• Use of direct interviews and the Internet to obtain opinions on whether tandem riding on expressways is safe or dangerous from parties involved with motorcycles in Europe and the U.S. (traffic administrators, the police, traffic safety institutions, motorcycle user groups, motorcycle magazines, journalists and others).
  • Inspections of local expressways and traffic conditions, and experiencing actual tandem riding on motorcycles.

[Major Survey Results]

  1. Tandem Riding Accidents on Expressways
    • Tandem riding accidents on expressways are extremely rare.
      • During 1999 in Germany, six people died during tandem motorcycle riding on expressways -- a number equivalent to 0.08% of all traffic accident fatalities.
      • In Italy, such accident deaths accounted for 0.1% of the total.
    • For motorcycles, the risk of operating on expressways is one-third of that when traveling on general roads.
      • In Germany, the fatality rate figured by motorcycle traffic volume on general roads is 9.4 persons/100 million unit-km.
      • This falls to 2.9 persons/100 million unit-km on expressways, where the risk is thus one-third that of general roads.
    • The tandem riding accident rate is below that of single riders.
      • In Italy, it is estimated that over half of all motorcycles operated on expressways (the authorities say 70%) are tandem riders. The breakdown of accidents, however, is 79.0% for single riders and 21.0% for tandem riders, indicating a clear trend for the tandem riding accident rate to be below that of single riding.
  2. Comparison of Expressway Design Standards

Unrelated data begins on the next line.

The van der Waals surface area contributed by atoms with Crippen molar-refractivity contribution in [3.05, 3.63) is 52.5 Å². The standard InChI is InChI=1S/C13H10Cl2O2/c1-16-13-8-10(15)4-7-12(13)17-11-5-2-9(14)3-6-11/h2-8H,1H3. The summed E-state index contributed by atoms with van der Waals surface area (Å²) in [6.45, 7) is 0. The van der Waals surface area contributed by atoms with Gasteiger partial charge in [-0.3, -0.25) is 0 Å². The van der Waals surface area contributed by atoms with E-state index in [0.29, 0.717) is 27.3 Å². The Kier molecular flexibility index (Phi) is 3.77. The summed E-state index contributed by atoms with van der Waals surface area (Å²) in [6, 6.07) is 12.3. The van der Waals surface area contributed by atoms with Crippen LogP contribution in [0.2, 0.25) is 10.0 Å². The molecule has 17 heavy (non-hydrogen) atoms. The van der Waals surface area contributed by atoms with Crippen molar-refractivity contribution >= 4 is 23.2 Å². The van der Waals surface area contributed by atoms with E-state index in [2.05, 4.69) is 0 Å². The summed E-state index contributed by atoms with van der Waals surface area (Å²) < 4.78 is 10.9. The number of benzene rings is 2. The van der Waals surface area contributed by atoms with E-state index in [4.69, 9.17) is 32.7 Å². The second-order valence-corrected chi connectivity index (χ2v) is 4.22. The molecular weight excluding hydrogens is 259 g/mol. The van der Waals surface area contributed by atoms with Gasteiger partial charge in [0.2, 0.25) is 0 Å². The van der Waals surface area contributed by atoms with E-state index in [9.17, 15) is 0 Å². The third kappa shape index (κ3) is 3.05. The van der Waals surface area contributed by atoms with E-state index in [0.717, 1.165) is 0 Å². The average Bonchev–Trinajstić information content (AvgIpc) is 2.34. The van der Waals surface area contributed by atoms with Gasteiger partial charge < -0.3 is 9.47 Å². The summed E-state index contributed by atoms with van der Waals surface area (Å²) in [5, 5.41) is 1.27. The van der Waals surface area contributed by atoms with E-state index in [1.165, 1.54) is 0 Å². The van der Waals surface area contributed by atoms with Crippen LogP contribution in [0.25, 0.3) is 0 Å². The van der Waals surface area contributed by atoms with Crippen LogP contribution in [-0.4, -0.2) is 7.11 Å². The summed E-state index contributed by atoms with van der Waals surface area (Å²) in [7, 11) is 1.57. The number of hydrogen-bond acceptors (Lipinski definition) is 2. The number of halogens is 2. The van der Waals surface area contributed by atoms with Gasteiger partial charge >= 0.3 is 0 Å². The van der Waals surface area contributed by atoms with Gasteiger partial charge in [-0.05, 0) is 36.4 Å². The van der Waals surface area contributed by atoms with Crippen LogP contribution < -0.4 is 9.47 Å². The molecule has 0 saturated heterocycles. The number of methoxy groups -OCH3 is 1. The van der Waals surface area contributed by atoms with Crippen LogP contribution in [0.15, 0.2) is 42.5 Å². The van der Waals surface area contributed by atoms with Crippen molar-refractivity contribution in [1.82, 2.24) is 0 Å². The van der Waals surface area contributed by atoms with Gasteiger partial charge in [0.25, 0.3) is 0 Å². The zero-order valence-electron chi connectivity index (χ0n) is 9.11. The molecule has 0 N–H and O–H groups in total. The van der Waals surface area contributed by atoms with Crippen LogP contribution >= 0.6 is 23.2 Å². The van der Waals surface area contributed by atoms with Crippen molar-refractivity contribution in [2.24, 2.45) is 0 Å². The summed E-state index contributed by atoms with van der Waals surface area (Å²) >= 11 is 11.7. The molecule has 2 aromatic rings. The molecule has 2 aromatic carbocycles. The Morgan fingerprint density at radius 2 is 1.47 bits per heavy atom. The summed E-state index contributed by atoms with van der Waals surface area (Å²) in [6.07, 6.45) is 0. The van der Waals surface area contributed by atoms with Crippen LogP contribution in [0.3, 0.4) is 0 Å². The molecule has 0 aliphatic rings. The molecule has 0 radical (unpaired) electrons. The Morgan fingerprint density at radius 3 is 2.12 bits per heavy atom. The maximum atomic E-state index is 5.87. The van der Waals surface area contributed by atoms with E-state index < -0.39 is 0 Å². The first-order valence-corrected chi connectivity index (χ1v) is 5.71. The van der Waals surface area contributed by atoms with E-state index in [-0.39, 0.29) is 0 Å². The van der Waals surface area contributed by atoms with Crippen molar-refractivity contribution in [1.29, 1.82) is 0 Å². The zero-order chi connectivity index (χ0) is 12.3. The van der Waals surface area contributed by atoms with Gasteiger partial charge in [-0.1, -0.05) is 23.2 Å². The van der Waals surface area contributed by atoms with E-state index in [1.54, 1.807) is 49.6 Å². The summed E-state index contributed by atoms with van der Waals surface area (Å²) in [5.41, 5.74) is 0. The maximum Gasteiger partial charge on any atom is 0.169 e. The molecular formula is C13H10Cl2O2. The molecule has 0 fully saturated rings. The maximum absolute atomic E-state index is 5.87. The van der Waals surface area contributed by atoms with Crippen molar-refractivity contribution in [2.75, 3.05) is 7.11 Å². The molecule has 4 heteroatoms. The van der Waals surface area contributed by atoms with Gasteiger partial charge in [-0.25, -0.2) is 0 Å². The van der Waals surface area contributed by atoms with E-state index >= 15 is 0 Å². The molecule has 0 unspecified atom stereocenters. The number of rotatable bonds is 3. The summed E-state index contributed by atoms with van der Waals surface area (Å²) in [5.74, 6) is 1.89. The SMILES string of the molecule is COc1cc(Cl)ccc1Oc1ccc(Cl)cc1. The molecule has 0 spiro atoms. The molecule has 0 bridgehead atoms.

• As a result of interviews conducted with the police in Italy and Germany, it was found that no records exist in either country of any motorcycle accidents on expressways in which tandem riding was the cause.
  3. Comparison of Expressway Design Standards
    • Comparisons of expressways in Japan, the U.S. and Europe revealed no conspicuous disparities in design standards, with observations of the local conditions supporting the conclusion that the safety levels of the roads themselves are similar.

According to the opinions collected from the local police, as well as those gathered through interviews with motorcycle users, over the Internet and other sources, the majority view is: "With motorcycles, even with tandem riding there is greater safety when expressway routes are taken."

In addition to this, the report carries comments on the experience of tandem riding on expressways, noting: "There is little anxiety about danger, making it possible to operate and tandem ride motorcycles with ease." Dr. Hubert Koch, a highly recognized authority in the field of traffic safety in Germany, was quoted as saying: "Expressway use serves to lower the motorcycle accident rate."

Based on the results of the survey, the report carries the following proposal.

  • Operation on expressways is safer than on general roads for both single and tandem riding. In Japan as well, tandem riding of motorcycles on expressways can be expected to lead to greater levels of safety, and in view of this it is proposed that the regulations banning this practice be removed immediately.
  • With regard to the promotion of safe motorcycle use on expressways, this is an area in which the industry will spare no time and effort, with the goals to be accomplished through user safety education activities and other programs.

Together with the completion of the report, a 12-minute video report of the survey has been produced. Entitled "Motor Expressways in Europe -- The Current State of Motorcycle Tandem Riding," this video is based on local filming.

The report has also been used as the basis for the pamphlet "The Expressways and Safety of Tandem Riding" (8 page, A4 size), which introduces the key points of the survey report in an easy to understand format.